Gaming on a Budget: Spare Parts Month- Ogre BSB part 3, “Conclusion” hyphen semi-colon dot dot dot or is it question mark
As we enter the second month of spare parts month don’t forget that next week I will be highlighting your -dear readers- creations made from spare parts. Send an e-mail with “spare parts month” in the subject line to me at [email protected] Be sure to include some pictures of your work and a link to your own site (if you have one) and anything else you might find to be pertinent information. The pimping you will receive should provide good times and I’m told that my gracious backhand doesn’t even leave behind ring marks- how kind am I?
For those of you who have not been following along the last two weeks and were all like ‘Ogres, fuck that, I don’t give a shit about Ogres’ you can get caught up on the previous posts:
I’d highly encourage you to do so, since I’m going over some pretty basic and universal techniques for finding spare parts to make extra dudes for your army for next to nothing. The model I’m finishing up today will weigh in at 138 points of my 2,500 point army and cost me basically nothing to make. He’s the leftover gunner from an Ironblaster kit- which you’d know if you were paying attention and would know that I mistakenly called a Thunderfire canon last week if you’d really been paying attention :p
After review of the model in mid progress, I decided to focus on the head (it is very sensitive as you know, and who doesn’t like a little attention there?). While I still maintain that the head I chose was very boss, I wanted to spice it up a bit.
Enter the Warhammer 40K Apocalypse command frame:
It is unimportant to discuss why I have like twenty or so of these. Just know that my IG vehicle collection is bordering on obscene.
On the quest for a good set of hons, I chose this Chaos bit from the sprue, since the Tau parts didn’t exactly have the aesthetic I was looking for. Some Ork scrap metal command bits would have also been great, but sadly GW forgot to include anything orky on the sprue.
Using my trusty jewelers saw and miter box, last scene in part 1, I removed the horns. All that was left was to smooth them out using some fine ass grit sandpaper.
After a test fitting and the realization that only green stuff could help me make this work, the horns were glued into place. Now that’s a face that says ‘I’m an Ogre Bruise, I will break your throat’ if ever I saw one.
Green stuff in place to fill the gaps and we’re good to go.
By now you’re probably wondering when I was planning on making good on my promise to turn your alcoholism into something useful. Well hold on to your hats (or bottle if you really are an alcoholic), because the time is now.
Back in old timey times, standard bearers didn’t come with flags on their standards. This was a blessing and a curse. A blessing in that we didn’t have to deal with the awful flags of today’s kits which would be made of cloth some 8″ thick if they were made to scale. It was also a curse insofar as we had to search out prime building materials for flags since there was no way in hell any self respecting person would use the- and if you’re not old school, I shit you not, this is what we had- Stickers! Yeah, nothing could ruin a well painted standard bearer as quickly as putting a sticker on his pole.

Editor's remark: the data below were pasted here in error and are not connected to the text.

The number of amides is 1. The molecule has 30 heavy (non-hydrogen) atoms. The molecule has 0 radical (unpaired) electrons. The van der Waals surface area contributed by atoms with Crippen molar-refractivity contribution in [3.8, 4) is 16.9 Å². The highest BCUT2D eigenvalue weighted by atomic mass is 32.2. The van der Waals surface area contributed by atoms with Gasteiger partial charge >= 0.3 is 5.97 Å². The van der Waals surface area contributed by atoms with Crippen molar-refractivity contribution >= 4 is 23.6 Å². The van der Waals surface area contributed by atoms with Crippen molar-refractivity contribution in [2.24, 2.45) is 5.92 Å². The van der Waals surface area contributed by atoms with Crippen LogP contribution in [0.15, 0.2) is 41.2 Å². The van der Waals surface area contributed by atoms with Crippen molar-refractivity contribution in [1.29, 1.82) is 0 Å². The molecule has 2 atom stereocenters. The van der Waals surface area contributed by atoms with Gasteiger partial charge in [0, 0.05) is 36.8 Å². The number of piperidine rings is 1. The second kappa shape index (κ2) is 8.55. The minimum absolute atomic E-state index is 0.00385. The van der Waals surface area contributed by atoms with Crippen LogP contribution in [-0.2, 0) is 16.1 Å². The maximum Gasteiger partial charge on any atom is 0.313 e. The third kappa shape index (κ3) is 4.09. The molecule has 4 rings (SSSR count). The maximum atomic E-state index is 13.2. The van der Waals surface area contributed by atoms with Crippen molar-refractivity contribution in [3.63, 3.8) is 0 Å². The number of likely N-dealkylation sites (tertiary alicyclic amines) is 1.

Left with tough decisions to make about flag materials, most of us went to our parents to seek out their wine foil. Wine foil is a marvelous thing. It’s relatively sturdy, doesn’t wrinkle quite like tin foil, and is flexible enough to get some nice ‘flag waving in the breeze’ effects.
Today, plastic seems to be the norm for wine tops, but if you search hard enough, you can find some bottlers that still use foil. Not having time to run to a respectable liquor store, I was stuck with a choice between a sub par bottle of Champagne and a bottle that was simply labeled “Sparkling Wine, Product of Lithuania.” I of course grabbed the Champagne (which is, of course isn’t a real Champagne, so preemptively shut up annoying wine snobs- plus f- you wine snobs, science is beginning to prove that sommeliers and wine tasting as a whole are essentially bullshit). I’d have preferred a Prosecco, but sadly had not such choice. Anyhow, I think I’m bordering on taking this tangent about wine too far, so here’s a picture of the foil I got.
I trimmed up the sides to get something of an appropriate width for my standard.
Then I trimmed up the bottom to make it look old and beat up. Note- I trimmed it up again after a test fitting determined that the flag was obscuring the Bruiser’s face, but no pictures exist of that final edit.
Now it was time to make a place to hang the flag. I drilled out holes that conveniently already existed in the saddle pieces I used for the standard.
Next I used my hobby knife to put holes in the top of the flag. An awl would have really been the right tool for the job (with an owl being about as wrong a tool as one could find), but couldn’t find it, so had to make due.
Thin gauge wire was looped through the holes in the standard.
Then the standard was hung from the wire.
After this, I thin dot of glue was applied to the back of the flag to hold it in place against the standard’s shaft. the wire was then looped around the standard top to create the effect of heavy rope or cord.
Gluing the arm on completed the BSB.
Here’s another shot.
…..and here he is joining the unit (also unfinished) that he’s destined to be a part of…..
See you next week with user pics and a few more of my old creations .